Safety Surfacing.. or not?

Very often our customers approach us with the same query:

We’ve been told that we don’t need a safety surface if the footholds are below 60cm.  Is this true?

Rubber Crumb Climbing Wall Surfacing

Some nice green rubber crumb beneath a traverse wall.

In regard to the surfacing beneath the climbing wall, BS EN 1176-1:2008 states that “It is not necessary to test the critical fall height of a surface beneath playground equipment having a free fall height of less than 600 mm and which does not cause forced movement on the body of the user.”.  Many people interpret this as meaning there is no need at all for safety surfacing; however this statement only advises that if a surface is used it does not need to be tested for a CFH (critical fall height) rating.  This does not negate the need for a surface of some kind.  It is therefore down to the school to carry out a risk assessment and to decide whether the potential safety benefits of a surface make it worthwhile.   We always recommend safety surfacing, as it is still possible for a user to fall from the wall and sustain a head injury, should they fall in an awkward manner.  Even if it is a thin rubber surface of around 30 to 50mm, this will greatly reduce this risk.  Ultimately it is down to the risk assessment of the school to determine the need, rather than relying on the stipulations of the BS EN 1176 standard which is intended to provide defined minimum requirements rather than a default approach for all situations.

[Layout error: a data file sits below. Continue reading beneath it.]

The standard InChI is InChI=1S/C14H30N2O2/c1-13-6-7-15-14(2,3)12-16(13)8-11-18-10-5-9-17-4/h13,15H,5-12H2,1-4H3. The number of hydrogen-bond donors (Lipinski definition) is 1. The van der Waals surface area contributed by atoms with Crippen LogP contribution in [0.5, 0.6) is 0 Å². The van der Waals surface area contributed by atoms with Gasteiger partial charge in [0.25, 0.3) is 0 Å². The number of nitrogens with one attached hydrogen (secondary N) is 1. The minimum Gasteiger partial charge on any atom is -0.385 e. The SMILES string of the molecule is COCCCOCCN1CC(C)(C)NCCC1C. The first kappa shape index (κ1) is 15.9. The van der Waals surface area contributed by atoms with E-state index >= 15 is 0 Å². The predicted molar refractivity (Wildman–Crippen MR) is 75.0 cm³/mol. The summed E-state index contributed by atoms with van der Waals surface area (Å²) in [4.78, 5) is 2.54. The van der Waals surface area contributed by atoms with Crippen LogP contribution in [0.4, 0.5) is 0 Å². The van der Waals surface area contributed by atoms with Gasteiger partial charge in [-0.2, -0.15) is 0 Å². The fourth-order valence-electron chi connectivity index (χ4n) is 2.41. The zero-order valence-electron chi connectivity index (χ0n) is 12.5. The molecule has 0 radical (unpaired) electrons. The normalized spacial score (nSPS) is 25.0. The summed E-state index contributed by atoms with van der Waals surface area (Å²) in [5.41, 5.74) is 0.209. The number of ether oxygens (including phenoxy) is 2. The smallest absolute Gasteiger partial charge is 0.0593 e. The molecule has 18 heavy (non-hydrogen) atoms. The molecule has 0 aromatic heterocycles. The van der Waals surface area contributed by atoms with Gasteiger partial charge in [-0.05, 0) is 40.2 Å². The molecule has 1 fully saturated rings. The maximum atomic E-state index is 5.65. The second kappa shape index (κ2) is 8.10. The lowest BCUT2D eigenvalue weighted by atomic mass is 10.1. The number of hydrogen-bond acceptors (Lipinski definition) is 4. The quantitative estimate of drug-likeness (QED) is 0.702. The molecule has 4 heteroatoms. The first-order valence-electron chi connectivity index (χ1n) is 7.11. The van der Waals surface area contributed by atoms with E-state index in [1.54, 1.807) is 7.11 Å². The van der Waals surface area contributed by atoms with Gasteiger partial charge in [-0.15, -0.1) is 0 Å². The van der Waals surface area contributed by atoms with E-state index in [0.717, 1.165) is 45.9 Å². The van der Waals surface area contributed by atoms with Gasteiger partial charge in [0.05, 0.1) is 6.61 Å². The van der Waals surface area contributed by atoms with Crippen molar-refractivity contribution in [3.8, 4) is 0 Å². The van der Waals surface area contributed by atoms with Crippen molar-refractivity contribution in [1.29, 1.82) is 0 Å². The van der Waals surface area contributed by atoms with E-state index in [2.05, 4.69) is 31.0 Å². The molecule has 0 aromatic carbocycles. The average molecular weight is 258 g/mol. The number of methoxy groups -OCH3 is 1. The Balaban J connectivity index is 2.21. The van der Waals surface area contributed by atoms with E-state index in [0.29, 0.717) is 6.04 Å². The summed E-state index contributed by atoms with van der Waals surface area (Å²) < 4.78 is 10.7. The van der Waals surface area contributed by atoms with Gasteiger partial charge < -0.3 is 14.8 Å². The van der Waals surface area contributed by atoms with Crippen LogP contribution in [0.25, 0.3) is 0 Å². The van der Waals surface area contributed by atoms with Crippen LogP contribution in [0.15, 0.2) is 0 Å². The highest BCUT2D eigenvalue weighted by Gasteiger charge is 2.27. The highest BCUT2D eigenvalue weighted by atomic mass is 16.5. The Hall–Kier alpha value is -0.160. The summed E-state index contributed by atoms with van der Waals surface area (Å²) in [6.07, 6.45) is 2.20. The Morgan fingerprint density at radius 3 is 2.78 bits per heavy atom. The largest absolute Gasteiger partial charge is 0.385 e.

Rubber Grass Matting

Grass matting allows the grass to grow through whilst providing a Critical Fall Height of 3m

Another problem with the original statement is that it assumes the free height of fall is determined by the height of the foothold.  However, BS EN 1176-1:2008 actually states that in the case where “Type of use” is “Climbing (When body support is a combination of feet/legs and hands)” then the “Free height of fall [is] measured from maximum hand support minus 1 m to the surface below“.  On a traverse climbing wall, for example, this would mean that to keep within the limit of 60cm, the highest hand hold would need to be 1.6m from the ground.  This is reasonable for young children, however we would suggest that for the ages of 11 years and above, this may limit the interest of the climbing wall since there will be no vertical variation of the routes.

People often look for a definitive yes/no answer to these questions, whereas in fact the answer is more open to common sense in the form of assessment of risk, the design of the equipment, supervision and quite possibly, budget restraints.

That’s what we think. What do you think?  Let us know below.
No comments yet.

Leave a Reply